Before forcing Ultima to treat Lucas’ throat, she sculpts three dolls from her magic oils and fresh black clay. She puts them on and lets Lucas breathe, then dips three pins in oil and sticks them into the dolls. Tony doesn’t fully understand what Ultima is doing until two of the Trementina girls are dead. His power, which is equal to his power, but greater than God’s, baffles him.
Narciso, Dionysian Life and Death
Tony’s friend Samuel tells Cico about the golden carp. When Samuel and his father go herding sheep, Cico takes Tony to see the arrival of the golden carp, but on the way they stop at the house of Narcissus, a spring drunk and a Dionysian by night. Moonlight. When she’s away and two boys break into her secret garden, Tony realizes what Chico means when she says, “The garden looks like Narciso, he’s drunk.” Tony marvels at the bounty of this moonlit garden, but out of fear, or perhaps superstition, he will not partake of the blessing.
Narciso tries to warn Ultima of Tenorio’s intention to kill him in revenge for the curse he placed on his dying second daughter. Returning home in the snow from the rehearsal for the school Christmas pageant, Tony sneaks up on her. When Tony’s brother Andrew can’t leave Rosie’s house of ill repute to help, the aging Narciso must go on his own, and Tony continues to follow. Tenorio shoots Narciso as he sleeps under a juniper tree. Although Tony is confused about his role in the Catholic Church, he makes the sign of the cross over Narciso and confesses, acting as the priest his family expects him to be. Stricken with pneumonia, Tony dreams that evil is everywhere in his village as everything in the village dies a violent death and the golden carp swallows everything and shines like a new sun.
The Gap: Where is God?
Now it’s time for Tony to study his catechism with the other boys at church as he prepares for the first date, but he still wonders if the golden carp is more powerful than the God of the Catholic Church. He wonders if Mary or the golden carp rules in the absence of God. On Easter Sunday, when Tony takes a waffle for the first time, he prays for an answer to his question: why is there evil, death and torture? He only feels emptiness. “The God I was looking for so eagerly was not there,” he thinks, and later admits to his teacher that growing up is not easy. He tells her: “Ultima says that a person’s destiny should open like a flower.”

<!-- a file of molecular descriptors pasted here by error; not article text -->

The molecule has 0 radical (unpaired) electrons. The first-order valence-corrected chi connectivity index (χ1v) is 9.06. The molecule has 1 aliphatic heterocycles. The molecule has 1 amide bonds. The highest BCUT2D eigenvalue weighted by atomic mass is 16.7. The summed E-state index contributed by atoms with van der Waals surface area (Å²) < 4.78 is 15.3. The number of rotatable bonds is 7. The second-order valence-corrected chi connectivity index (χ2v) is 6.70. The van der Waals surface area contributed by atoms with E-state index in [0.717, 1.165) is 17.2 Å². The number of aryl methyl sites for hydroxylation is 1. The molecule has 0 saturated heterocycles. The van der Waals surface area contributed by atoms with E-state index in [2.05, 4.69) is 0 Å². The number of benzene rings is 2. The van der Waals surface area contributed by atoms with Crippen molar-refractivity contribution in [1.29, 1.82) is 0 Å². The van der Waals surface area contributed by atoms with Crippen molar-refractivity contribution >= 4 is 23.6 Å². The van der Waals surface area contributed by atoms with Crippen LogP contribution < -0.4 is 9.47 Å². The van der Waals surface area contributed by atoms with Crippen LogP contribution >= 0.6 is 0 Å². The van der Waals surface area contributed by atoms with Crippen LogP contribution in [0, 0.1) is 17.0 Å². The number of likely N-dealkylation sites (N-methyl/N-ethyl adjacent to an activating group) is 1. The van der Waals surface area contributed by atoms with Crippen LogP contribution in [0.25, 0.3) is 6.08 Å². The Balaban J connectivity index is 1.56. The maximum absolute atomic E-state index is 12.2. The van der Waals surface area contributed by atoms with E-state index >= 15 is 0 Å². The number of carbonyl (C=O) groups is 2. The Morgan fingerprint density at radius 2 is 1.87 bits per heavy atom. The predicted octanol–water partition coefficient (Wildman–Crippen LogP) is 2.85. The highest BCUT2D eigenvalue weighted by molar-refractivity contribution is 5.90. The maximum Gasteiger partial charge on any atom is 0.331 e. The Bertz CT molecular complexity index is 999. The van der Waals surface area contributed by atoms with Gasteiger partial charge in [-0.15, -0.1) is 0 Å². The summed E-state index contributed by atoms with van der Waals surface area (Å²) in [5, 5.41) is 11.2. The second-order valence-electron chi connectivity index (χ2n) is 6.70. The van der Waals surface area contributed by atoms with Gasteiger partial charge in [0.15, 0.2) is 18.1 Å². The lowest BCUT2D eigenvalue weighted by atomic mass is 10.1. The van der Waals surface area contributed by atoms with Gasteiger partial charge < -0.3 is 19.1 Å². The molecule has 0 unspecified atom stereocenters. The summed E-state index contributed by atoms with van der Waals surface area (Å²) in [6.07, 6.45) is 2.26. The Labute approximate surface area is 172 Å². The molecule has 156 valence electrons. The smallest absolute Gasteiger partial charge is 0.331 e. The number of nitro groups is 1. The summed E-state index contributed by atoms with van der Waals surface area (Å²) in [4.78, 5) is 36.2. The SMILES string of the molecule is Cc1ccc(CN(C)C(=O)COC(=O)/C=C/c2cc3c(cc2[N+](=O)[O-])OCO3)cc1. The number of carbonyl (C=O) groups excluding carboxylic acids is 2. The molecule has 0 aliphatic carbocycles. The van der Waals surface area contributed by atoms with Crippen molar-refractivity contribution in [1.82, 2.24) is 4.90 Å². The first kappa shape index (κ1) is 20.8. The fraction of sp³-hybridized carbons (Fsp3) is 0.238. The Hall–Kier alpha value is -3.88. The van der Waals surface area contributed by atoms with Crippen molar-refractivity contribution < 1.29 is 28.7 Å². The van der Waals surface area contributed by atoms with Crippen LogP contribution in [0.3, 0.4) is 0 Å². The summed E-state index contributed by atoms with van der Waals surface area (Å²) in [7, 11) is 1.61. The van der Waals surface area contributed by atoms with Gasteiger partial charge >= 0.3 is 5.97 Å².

Tony witnesses Ultima’s healing power again while performing rituals to remove the curse from Tellez, a friend of Tony’s father. That night, Tony still did not receive any communication from God. He asks what is really the power of God? Cico tells him he has to choose between the god of the church and the golden carp. As they watch the majesty of a god-like carp swimming in the river, they decide that their friend Florence failed their first date because she didn’t confess her non-existent sins. himself. When they go to find him, they discover that he drowned in a swimming accident under the Blue Lake.
Tony dreams again, and in this dream, everything he believes in dies – even Ultima and the golden carp. Frustrated, he is sent to his uncles in Los Puerto to learn about farming. Before leaving, Ultima says, “Life is filled with sadness when a boy grows up to be a man.” Tony asks his father if he can start a new religion. Tony’s father, Gabriel Marez, explains to his son that understanding does not come from God. It comes from living life and it takes a lifetime to gain this understanding. She understands Tony’s confusion, especially about religion and healing, and tells him that Ultima has nothing to fear because “she has empathy for people, she’s whole enough to touch their souls and heal them.” Tony grows stronger from everything that happens to him that summer.
Ultima and the Owl: Antonio’s Blessing
However, Tenorio’s second daughter dies and, deranged, he first tries to kill Tony, who runs away from him, and then travels to Guadalupe to find and kill Ultima. Instead, Tenorio shoots the owl, and when he points the gun at Tony, Pedro, Tony’s uncle, kills him with his pistol. Ultima, whose life depends on the life of the owl, dies. He whispers to Tony that he is like an owl, “taking wing to a new place, a new time.” He asks for her blessing before dying. “His hand touched my forehead, and his last words were: “In the name of all that is good, strong, and beautiful, I bless you, Antonio. Love life and if despair enters your heart, look for me in the windy evenings. it is mild and owls sing in the hills. I’m with you…”
Tony buries the owl under a moonlight juniper tree, the symbol of his mother’s family. He covers the owl with the soil of the llano, his father’s home and symbol. Tony was deeply influenced by the feminine archetypes of the moon, the three destinies, the river and the fish, whether or not he had the maturity to realize the totality of blessings as well as the evils that accompanied his rites of passage. the owl and the juniper and the cyclical changes around him so that as he grows to manhood he will remember with greater insight and wisdom Ultima’s admonition: “Take life’s experiences and draw from them strength, not weakness.”